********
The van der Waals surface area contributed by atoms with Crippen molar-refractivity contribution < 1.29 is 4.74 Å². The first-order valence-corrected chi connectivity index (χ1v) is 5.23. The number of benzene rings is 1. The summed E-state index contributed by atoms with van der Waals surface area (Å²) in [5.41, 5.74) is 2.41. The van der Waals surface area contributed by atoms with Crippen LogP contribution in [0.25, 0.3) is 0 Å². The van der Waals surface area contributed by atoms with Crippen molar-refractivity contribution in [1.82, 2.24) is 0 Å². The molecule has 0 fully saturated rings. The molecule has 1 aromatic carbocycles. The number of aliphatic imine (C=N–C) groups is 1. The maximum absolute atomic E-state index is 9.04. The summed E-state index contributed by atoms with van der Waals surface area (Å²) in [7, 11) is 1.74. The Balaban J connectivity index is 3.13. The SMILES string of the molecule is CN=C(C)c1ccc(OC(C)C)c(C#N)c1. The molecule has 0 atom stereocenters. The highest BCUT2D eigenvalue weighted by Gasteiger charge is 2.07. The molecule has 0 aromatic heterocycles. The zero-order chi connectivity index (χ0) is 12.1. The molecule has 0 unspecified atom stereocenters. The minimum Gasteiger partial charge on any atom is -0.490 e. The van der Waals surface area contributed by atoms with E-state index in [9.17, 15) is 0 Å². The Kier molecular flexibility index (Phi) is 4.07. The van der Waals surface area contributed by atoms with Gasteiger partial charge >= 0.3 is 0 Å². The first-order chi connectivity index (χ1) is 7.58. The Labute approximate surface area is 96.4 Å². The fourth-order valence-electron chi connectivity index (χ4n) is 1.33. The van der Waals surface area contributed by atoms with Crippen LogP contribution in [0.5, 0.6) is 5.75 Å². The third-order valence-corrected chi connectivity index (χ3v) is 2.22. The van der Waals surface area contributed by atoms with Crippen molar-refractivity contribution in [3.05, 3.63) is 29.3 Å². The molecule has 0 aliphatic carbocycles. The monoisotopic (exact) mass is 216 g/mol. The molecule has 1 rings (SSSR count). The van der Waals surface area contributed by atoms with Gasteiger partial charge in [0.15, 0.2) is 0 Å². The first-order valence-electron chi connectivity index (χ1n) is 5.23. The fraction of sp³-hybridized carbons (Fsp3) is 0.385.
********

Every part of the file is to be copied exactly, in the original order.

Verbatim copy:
The van der Waals surface area contributed by atoms with Crippen molar-refractivity contribution < 1.29 is 4.74 Å². The first-order valence-corrected chi connectivity index (χ1v) is 5.23. The number of benzene rings is 1. The summed E-state index contributed by atoms with van der Waals surface area (Å²) in [5.41, 5.74) is 2.41. The van der Waals surface area contributed by atoms with Crippen LogP contribution in [0.25, 0.3) is 0 Å². The van der Waals surface area contributed by atoms with Crippen molar-refractivity contribution in [1.82, 2.24) is 0 Å². The molecule has 0 fully saturated rings. The molecule has 1 aromatic carbocycles. The number of aliphatic imine (C=N–C) groups is 1. The maximum absolute atomic E-state index is 9.04. The summed E-state index contributed by atoms with van der Waals surface area (Å²) in [7, 11) is 1.74. The Balaban J connectivity index is 3.13. The SMILES string of the molecule is CN=C(C)c1ccc(OC(C)C)c(C#N)c1. The molecule has 0 atom stereocenters. The highest BCUT2D eigenvalue weighted by Gasteiger charge is 2.07. The molecule has 0 aromatic heterocycles. The zero-order chi connectivity index (χ0) is 12.1. The molecule has 0 unspecified atom stereocenters. The minimum Gasteiger partial charge on any atom is -0.490 e. The van der Waals surface area contributed by atoms with E-state index in [9.17, 15) is 0 Å². The Kier molecular flexibility index (Phi) is 4.07. The van der Waals surface area contributed by atoms with Gasteiger partial charge >= 0.3 is 0 Å². The first-order chi connectivity index (χ1) is 7.58. The Labute approximate surface area is 96.4 Å². The fourth-order valence-electron chi connectivity index (χ4n) is 1.33. The van der Waals surface area contributed by atoms with Crippen LogP contribution in [0.5, 0.6) is 5.75 Å². The third-order valence-corrected chi connectivity index (χ3v) is 2.22. The van der Waals surface area contributed by atoms with Crippen molar-refractivity contribution in [3.05, 3.63) is 29.3 Å². The molecule has 0 aliphatic carbocycles. The monoisotopic (exact) mass is 216 g/mol. The molecule has 1 rings (SSSR count). The van der Waals surface area contributed by atoms with Gasteiger partial charge in [0.15, 0.2) is 0 Å². The first-order valence-electron chi connectivity index (χ1n) is 5.23. The fraction of sp³-hybridized carbons (Fsp3) is 0.385.